You can keep going through like this and it will tell you as an attacker how you change things. The main point being the attacker moves from a "fixed memory map" based attack viewpoint to a "execution sequence and relative offset" viewpoint. Yes it's different but is it that much harder?

The answer from my own experiments is it depends on factors other than the address map randomization, such as the way the code is written especially in common functions... That is code designed to be re-entrant or reusable tends to be more vulnerable due to using relative not absolute addressing, based on offsets from a base pointer which is already setup for the attacker.

The implication is that the security of making stack and heap space non-executable would be of a lot more hinderance to an attacker, and if they can get over that fence then the rearangment of the memory map will not present anything as significant.

Clive RobinsonDecember 5, 2016 1:03 AM

@ Wael, shuffler,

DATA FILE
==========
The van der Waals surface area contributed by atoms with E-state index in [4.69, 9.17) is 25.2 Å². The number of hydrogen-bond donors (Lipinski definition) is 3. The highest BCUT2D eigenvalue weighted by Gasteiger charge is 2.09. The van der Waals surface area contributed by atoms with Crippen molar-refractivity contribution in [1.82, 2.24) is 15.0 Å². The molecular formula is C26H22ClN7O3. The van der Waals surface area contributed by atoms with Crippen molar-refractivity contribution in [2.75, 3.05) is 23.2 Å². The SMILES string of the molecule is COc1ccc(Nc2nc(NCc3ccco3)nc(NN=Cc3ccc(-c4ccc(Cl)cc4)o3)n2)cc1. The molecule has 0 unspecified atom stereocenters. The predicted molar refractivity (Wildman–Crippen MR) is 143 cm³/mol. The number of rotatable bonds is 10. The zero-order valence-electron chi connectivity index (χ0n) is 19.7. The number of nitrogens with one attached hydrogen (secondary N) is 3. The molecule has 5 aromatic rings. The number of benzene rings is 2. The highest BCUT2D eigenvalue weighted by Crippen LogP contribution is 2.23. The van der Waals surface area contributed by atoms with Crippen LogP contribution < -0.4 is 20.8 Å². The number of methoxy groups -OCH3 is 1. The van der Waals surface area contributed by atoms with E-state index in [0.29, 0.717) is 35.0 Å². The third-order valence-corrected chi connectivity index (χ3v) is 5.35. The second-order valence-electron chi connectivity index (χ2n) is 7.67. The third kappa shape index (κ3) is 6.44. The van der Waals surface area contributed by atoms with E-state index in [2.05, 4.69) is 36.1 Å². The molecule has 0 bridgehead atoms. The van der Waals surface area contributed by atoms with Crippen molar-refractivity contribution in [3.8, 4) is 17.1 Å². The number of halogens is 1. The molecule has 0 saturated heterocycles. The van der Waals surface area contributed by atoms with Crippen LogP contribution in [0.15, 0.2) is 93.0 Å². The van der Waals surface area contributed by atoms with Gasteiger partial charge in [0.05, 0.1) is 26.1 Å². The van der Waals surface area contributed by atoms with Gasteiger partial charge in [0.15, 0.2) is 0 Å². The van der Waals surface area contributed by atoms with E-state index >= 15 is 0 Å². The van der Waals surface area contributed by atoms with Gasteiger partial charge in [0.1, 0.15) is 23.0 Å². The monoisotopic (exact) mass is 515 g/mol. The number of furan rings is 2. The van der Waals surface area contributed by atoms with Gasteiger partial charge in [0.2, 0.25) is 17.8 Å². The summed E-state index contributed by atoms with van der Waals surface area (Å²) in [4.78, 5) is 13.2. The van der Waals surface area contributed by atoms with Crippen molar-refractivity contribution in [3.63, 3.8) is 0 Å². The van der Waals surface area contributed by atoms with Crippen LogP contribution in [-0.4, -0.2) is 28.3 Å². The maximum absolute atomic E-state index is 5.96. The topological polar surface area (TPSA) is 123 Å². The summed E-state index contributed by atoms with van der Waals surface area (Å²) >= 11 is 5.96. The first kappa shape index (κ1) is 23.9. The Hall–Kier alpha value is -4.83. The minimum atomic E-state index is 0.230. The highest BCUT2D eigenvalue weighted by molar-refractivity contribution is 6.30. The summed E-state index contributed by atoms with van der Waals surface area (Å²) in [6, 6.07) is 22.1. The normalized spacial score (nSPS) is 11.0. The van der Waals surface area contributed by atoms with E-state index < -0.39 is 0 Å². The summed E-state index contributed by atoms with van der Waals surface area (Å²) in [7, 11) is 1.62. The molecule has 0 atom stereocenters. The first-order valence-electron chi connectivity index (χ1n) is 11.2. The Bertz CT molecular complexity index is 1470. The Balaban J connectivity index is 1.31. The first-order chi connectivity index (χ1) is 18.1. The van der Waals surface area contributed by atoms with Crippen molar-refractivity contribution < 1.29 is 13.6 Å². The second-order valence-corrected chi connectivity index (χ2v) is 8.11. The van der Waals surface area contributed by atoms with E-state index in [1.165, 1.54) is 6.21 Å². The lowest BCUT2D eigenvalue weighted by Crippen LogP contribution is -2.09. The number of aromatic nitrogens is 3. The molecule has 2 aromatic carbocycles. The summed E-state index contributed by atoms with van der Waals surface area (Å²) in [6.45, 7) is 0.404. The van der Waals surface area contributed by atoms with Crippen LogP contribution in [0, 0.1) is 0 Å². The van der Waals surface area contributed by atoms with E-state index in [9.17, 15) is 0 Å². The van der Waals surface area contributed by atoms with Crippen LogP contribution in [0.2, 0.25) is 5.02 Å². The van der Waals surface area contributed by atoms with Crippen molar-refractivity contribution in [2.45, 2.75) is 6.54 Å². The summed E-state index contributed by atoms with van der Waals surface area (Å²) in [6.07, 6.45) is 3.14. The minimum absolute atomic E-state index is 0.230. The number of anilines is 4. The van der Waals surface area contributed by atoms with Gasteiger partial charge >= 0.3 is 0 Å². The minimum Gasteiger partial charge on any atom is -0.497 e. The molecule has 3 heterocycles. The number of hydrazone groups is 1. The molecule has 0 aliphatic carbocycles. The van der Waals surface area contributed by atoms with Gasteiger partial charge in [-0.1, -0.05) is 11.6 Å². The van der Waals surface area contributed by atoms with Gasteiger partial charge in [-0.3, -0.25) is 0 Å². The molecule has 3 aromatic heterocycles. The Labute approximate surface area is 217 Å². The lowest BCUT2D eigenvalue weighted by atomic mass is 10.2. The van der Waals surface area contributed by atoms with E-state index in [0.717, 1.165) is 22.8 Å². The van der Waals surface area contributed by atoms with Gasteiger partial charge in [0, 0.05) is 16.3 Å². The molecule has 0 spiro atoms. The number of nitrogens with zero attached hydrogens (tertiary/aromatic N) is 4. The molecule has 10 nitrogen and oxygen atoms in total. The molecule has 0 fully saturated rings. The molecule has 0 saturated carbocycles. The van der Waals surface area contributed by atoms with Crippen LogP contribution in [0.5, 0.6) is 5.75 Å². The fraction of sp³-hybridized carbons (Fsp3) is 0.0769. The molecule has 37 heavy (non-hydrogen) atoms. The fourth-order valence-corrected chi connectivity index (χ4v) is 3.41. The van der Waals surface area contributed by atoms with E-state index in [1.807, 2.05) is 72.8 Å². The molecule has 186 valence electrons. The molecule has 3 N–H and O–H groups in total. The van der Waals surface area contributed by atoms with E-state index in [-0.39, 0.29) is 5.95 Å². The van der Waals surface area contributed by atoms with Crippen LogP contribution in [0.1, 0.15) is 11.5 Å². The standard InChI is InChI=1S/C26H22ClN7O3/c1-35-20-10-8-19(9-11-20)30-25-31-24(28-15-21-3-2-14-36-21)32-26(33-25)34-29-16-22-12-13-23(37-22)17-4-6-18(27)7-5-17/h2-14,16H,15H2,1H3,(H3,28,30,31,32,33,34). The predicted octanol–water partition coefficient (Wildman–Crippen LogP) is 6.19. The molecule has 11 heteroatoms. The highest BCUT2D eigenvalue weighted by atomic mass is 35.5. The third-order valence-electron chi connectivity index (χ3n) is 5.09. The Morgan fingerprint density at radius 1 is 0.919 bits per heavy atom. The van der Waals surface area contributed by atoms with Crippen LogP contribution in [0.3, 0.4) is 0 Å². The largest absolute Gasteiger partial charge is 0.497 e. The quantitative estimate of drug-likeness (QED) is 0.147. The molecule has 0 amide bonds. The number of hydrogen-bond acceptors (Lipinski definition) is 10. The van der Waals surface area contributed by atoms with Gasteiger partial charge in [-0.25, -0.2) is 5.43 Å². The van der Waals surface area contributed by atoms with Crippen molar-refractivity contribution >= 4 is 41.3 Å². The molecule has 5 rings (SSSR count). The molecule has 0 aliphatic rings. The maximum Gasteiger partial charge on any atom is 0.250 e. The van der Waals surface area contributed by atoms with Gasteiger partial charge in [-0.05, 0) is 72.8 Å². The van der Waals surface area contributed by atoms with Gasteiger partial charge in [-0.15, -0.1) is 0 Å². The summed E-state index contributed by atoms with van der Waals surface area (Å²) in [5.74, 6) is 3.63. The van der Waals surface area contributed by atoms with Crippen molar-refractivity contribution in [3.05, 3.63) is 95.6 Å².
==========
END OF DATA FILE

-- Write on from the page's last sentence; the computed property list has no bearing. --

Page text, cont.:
Oh I forgot to add, the question of if it could actually make things worse...

The expressed "newness" of this is that it will rearange the memory during program execution. But it's left ambiguous as to which memory gets changed, code, heap, stack (possibly for "prior art" claim reasons).

I expect currently it's only the code space, because rearanging pointer based access can of course break things baddly. Which in turn will change the way the programmers write their code...

However it raises the question as to the "how" of the rearangment. Obviously something has to be changed that means something has to be written to memmory... Ops.

From a security perspective, you do not want to have code space writable during execution in the same way you don't want variable space to be executable.